Jennifer Kent

Jennifer Kent
University of Technology Sydney | UTS · Institute for Sustainable Futures

BSc (Hons) MEL PhD

About

9
Publications
1,579
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58
Citations
Introduction
Jennifer Kent currently works at the Institute for Sustainable Futures, University of Technology Sydney. Jennifer does transdiciplinary research in Qualitative Social Research, Social Theory, Deliberative Deocracy and Sustainability Transitions. Her book, 'Community Action and Climate Change.' (Routledge UK, 2016) considers how grassroots groups engaged in voluntary climate change action develop their democratic agency and contribute to environmental governance.

Publications

Publications (9)
Conference Paper
The aims of this presentation are two-fold: a) explore the significant role that teaching and learning can play in illuminating tensions, contradictions and opportunities in contemporary society, structured around four key areas: science and media literacy; critical awareness of business-as-usual; risk frameworks; and futuring methods for developin...
Article
Full-text available
Effective environmental governance requires institutional change. While some actors work to change institutions, others resist change by defending and maintaining institutions. Much of this institutional work is ‘meaning work’, which we define as the practice of crafting, adapting, connecting and performing meanings to purposively create, maintain...
Article
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The aim of this paper is to identify some of the issues in writing a transdisciplinary doctoral thesis and to develop strategies for addressing them, particularly focusing on the presentation of data and data analysis. The paper, based on the authors’ own experience, offers guidance to, and invites further comment from, transdisciplinary doctoral c...
Book
The failure of recent international negotiations to progress global action on climate change has shifted attention to the emergence of grassroots sustainability initiatives. These civil society networks display the potential to implement social innovation and change processes from the ‘bottom up’. Recent scholarship has sought to theorize grassroot...
Article
Full-text available
A systemic approach to deliberative democracy de-emphasises the role of discrete deliberative experiments involving minipublics. Instead, this systemic perspective focuses attention on the quality of deliberation achieved throughout distributed governance systems. It opens up the possibility that institutions that do not appear deliberative in isol...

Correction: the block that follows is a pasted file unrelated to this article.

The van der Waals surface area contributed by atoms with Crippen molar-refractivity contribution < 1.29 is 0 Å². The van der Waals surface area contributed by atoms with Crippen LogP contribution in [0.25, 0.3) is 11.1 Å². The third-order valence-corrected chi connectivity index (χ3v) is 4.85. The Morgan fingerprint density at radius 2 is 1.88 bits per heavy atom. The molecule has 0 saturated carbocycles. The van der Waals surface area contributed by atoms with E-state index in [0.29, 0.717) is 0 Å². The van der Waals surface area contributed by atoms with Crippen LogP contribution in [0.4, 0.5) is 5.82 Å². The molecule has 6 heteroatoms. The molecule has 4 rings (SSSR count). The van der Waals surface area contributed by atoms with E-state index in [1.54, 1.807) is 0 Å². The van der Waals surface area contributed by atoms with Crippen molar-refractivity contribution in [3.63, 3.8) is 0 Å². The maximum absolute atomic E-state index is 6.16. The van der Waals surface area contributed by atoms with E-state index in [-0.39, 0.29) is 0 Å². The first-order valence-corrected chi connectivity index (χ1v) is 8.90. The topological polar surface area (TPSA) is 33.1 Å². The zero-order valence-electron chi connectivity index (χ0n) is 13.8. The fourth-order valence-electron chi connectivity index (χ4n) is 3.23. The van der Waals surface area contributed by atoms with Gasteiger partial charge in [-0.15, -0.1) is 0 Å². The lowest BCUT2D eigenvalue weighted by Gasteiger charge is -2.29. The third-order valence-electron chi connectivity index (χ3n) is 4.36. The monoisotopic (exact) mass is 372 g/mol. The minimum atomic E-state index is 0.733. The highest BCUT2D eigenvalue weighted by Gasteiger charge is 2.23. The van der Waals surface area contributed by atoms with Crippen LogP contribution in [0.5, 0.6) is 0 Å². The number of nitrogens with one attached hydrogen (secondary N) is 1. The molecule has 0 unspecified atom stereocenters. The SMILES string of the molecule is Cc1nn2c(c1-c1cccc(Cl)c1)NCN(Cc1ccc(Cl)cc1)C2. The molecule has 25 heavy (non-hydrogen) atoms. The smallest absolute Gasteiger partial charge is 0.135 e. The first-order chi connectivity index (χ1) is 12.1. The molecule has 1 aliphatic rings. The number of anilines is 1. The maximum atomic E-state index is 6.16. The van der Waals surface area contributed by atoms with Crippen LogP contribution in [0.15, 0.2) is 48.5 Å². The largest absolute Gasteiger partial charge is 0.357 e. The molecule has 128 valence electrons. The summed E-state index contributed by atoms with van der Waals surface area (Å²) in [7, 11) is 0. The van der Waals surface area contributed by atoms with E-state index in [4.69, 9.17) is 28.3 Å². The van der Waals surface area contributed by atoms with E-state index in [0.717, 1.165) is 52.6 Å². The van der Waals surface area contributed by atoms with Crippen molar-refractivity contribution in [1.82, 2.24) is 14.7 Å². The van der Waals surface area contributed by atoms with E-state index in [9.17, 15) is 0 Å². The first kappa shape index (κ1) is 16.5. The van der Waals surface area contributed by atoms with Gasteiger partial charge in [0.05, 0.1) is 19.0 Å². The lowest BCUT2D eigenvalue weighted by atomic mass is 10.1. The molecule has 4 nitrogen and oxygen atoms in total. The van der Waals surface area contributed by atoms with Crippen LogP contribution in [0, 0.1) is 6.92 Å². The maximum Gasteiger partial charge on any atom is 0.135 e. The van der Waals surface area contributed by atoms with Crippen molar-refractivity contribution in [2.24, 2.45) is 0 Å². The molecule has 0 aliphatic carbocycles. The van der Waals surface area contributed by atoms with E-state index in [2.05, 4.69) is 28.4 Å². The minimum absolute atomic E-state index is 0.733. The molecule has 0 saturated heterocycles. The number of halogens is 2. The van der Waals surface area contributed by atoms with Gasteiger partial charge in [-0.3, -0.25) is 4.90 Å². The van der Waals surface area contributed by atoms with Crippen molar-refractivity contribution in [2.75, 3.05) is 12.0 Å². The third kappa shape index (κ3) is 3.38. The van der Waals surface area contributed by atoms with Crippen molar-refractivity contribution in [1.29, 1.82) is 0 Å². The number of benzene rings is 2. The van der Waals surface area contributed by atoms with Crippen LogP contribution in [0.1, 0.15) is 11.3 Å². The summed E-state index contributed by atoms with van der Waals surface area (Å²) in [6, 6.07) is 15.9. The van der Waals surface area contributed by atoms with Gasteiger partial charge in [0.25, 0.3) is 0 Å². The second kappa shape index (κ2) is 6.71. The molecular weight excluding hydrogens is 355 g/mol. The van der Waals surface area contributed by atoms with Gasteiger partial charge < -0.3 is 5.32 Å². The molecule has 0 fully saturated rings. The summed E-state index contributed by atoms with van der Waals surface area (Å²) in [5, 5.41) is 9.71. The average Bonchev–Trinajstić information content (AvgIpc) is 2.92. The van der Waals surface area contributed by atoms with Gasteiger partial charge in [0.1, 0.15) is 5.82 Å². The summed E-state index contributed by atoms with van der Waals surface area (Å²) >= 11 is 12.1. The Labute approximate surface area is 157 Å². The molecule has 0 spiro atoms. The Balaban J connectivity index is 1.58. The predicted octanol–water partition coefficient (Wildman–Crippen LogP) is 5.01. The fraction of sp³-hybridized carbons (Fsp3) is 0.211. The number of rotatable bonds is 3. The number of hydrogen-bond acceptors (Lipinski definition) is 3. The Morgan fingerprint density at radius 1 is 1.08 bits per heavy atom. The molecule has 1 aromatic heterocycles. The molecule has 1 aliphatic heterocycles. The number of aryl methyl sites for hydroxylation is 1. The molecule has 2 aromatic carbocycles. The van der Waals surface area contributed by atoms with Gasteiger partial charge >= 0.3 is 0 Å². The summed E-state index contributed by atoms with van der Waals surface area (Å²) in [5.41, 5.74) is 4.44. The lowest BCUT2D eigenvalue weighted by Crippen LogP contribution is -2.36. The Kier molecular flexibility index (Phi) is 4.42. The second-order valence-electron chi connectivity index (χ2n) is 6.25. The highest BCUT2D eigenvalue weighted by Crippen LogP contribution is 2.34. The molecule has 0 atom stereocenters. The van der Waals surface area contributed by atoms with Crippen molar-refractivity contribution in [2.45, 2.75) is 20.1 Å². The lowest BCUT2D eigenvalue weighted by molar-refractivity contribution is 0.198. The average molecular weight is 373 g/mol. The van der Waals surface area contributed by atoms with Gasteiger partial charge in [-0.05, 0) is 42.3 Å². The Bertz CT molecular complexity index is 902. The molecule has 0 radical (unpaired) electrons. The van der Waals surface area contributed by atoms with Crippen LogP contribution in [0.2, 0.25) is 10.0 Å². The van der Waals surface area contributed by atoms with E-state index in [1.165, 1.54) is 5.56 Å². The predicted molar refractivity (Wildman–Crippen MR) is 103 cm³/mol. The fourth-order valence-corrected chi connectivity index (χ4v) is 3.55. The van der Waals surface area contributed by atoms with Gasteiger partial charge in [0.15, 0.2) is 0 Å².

Article
Full-text available
Whereas global compacts, such as the Kyoto Protocol, have yet to consolidate action from governments on climate change, there has been increasing emphasis and acknowledgement of the role of individuals (as citizens and consumers) as contributors to climate change and as responsible agents in mitigating greenhouse gas emissions. Recently, along with...
Article
Society is becoming increasingly aware of the need for education to play a key role in integrating knowledge and understanding about sustainability into practical, vocational skills which can be used in the workplace. Education for sustainability is now a widely accepted concept which seeks to promote and develop sustainability skills and awareness...
Article
Vocational education and training (VET) is often considered the enigma of education. For those that work in or research sustainable education within the schools and higher education sections, VET appears somewhat like the mysterious second cousin: often difficult to access and difficult to understand. VET differs quite markedly from the other educa...

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Projects

Project (1)
Project
The goal of this research is to comprehend the experience of students and educators in Australian universities and their response to the delivery of 'crisis' subjects. As feelings of environmental grief, nihilism, ecodepression and climate anxiety become more common in the student body, educators need the knowledge and resources to help students deal with these emotional impacts. The aim of this research is to investigate the affective dimension of learning experiences in order to understand more about the different ways that learning material can impact students on a subjective level. The research will gather insights from educators within the tertiary context who are engaged with these issues in order to develop pedagogical strategies that can support the personal and professional agency of students and educators.